Monday, July 18, 2011

My '40 Ford chopped and channeled coupe.

My Doodles
Pencil doodle of possible final car.
(Pencil drawing in1956 by R. Scott Hooper)

Proposed finished 40 Ford doodle

(watercolor in 1956 by R. Scott Hooper)

'40 Ford chopped & channeled, with fenders & no hood or trunk lid
Didn't look like much, but you had to have vision!

Once I had three FORD's at the same time. A custom chopped and channeled '40 FORD super deluxe coupe project car to work on, another '40 FORD 2 door super deluxe sedan for the missing parts and a all black '53 Ford convertible car to drive to work everyday.

The '40 Ford project car had my undivided attention. So I didn't do much to the '53 Ford convertible but drive it to work.

I had originally found the '40 Ford already chopped and channeled, a shell sitting on blocks in the back row of a bone-yard. It had no fenders, no hood or trunk lid, no motor or transmission. Every time I went to the junkyard for a part I would visit the lonely abandoned, partly-finished '40 Ford .... daydreaming of what it could have been or visualizing what it still could be someday.

Proposed finished 40 Ford (retouched photo)

One day I just adopted it, put wheels on the '40 Ford and towed it home to be my newest project car. I bought another '40 Ford for all the missing parts and began.

Back Fender Welding

Onetime while working in a rented garage alone, I was welding on the left rear fender joint to fill it in. I took off my welding goggles and pulled back the acetylene gas torch to inspect how I was doing and "WOOF". Much to my surprise, I had pulled back the torch flame right over the open gas filler tube. Even though the gas tank hadn't had gas in it for years, an empty gas tank can be just as dangerous as a full gas tank because of it's accumulated fumes. There were just enough gas fumes in the tank to ignite and explode. Burning off all the skin from my neck and face along with all the skin on my left arm. The explosion burned off my eye brows and all my other facial hair too.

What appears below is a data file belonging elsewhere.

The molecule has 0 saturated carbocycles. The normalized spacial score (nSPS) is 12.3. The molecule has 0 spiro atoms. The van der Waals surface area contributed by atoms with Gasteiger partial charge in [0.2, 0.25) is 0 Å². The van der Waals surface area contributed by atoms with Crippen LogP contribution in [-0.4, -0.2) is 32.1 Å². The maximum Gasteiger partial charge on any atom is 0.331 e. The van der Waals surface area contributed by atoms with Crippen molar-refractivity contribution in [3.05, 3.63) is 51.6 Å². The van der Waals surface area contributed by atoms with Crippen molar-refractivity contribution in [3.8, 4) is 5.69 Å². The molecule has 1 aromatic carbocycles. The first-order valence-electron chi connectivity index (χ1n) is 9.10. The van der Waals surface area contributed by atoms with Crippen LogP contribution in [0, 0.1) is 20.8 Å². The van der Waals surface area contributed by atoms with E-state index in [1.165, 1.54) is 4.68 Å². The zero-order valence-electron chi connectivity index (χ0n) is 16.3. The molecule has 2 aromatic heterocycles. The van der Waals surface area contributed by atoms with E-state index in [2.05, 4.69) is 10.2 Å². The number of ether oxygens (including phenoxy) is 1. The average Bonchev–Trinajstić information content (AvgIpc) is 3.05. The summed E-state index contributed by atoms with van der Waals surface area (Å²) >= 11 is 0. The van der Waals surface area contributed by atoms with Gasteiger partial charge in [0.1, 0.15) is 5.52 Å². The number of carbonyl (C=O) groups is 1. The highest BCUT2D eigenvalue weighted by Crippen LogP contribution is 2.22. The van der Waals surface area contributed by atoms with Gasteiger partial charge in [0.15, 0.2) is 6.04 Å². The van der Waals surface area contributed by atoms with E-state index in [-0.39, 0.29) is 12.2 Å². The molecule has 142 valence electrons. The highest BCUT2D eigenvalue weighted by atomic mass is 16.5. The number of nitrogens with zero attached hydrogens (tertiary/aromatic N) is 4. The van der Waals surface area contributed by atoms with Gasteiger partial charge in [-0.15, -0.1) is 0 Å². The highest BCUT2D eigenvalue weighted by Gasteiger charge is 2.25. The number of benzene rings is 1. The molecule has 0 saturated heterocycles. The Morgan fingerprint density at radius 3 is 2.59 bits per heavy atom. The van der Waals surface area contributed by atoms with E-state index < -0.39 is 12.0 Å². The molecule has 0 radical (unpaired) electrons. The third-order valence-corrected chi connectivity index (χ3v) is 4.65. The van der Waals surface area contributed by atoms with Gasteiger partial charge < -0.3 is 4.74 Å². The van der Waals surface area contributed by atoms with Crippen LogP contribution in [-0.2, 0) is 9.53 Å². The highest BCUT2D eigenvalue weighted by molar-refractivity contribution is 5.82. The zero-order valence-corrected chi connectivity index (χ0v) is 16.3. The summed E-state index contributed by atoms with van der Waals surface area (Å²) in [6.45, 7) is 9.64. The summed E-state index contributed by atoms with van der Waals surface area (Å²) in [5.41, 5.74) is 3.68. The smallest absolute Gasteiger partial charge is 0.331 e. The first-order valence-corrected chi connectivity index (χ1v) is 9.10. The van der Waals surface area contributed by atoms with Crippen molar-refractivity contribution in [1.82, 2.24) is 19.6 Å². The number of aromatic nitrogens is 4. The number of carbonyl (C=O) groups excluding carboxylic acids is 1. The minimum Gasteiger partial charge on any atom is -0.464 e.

I must have looked pretty silly with a burnt black face, no eyebrows and with a bewildered look on my face. Much like "Wile E coyote" out of a Road Runner cartoon.

Of course I didn't feel a thing as my body had went into immediate shock...... but I knew what had happened to me and I knew that I had better act fast. So I jumped in my street car parked by the curb out front and sped off to the hospital up the street only a few blocks away. The doctors in emergency gave me some kind of pain-shot and said: Go stand in the hall, because they were busy with other more serious patients. When it was my turn and they looked out the hall and I was on my knees just humming to myself. After a several months my burns were completely healed and I was pain-drug free from a temporary addiction :-)........... and back to work on the '40 Ford.

As I said I was always doodling concept cars..what a car might look like in the future....

.....these are but a few more car doodles in 1956

Alternative Rear End treatment  
(pencil doodle in 1955 by RSH).

Another Alternative Rear End treatment  
(pencil doodle in 1955 by RSH).

I put in the 40 Ford my 3/4 race flat head Ford engine and transmission out of the '49 Ford convertible, as it had proven itself super fast time and time again. I also prime coated the '40 Ford all white.

One day I took the '40 Ford to the drag strip to give it a try. When it was my turn I pulled it up to the starting line and watched the starting lights. Then when I dropped the clutch and hit the gas all I could hear was S-W-I-S-H. I didn't move at all, the only sound was that of the tires spinning and chunks of rubber hiding the fenders, then flying all over the place. For all that power the car had it didn't have enough weight on the rear wheels for the required traction.

I was always working in the garage customizing something. If I didn't have one of my own garage I would rent one by the month. As a teenager I tore-up more then one of my fathers garages, much to his dismay, with oil stains from engine swaps, transmission conversions to plaster even fiberglass and always with tools strewn all around. He never could find his tools. Maybe that's where I learned to put things back in their place, so you could find them when needed. (he always said) LOL

Looking back my father must have had a great sense of humor. 

Or at least a great sense of tolerance for his #1 son.

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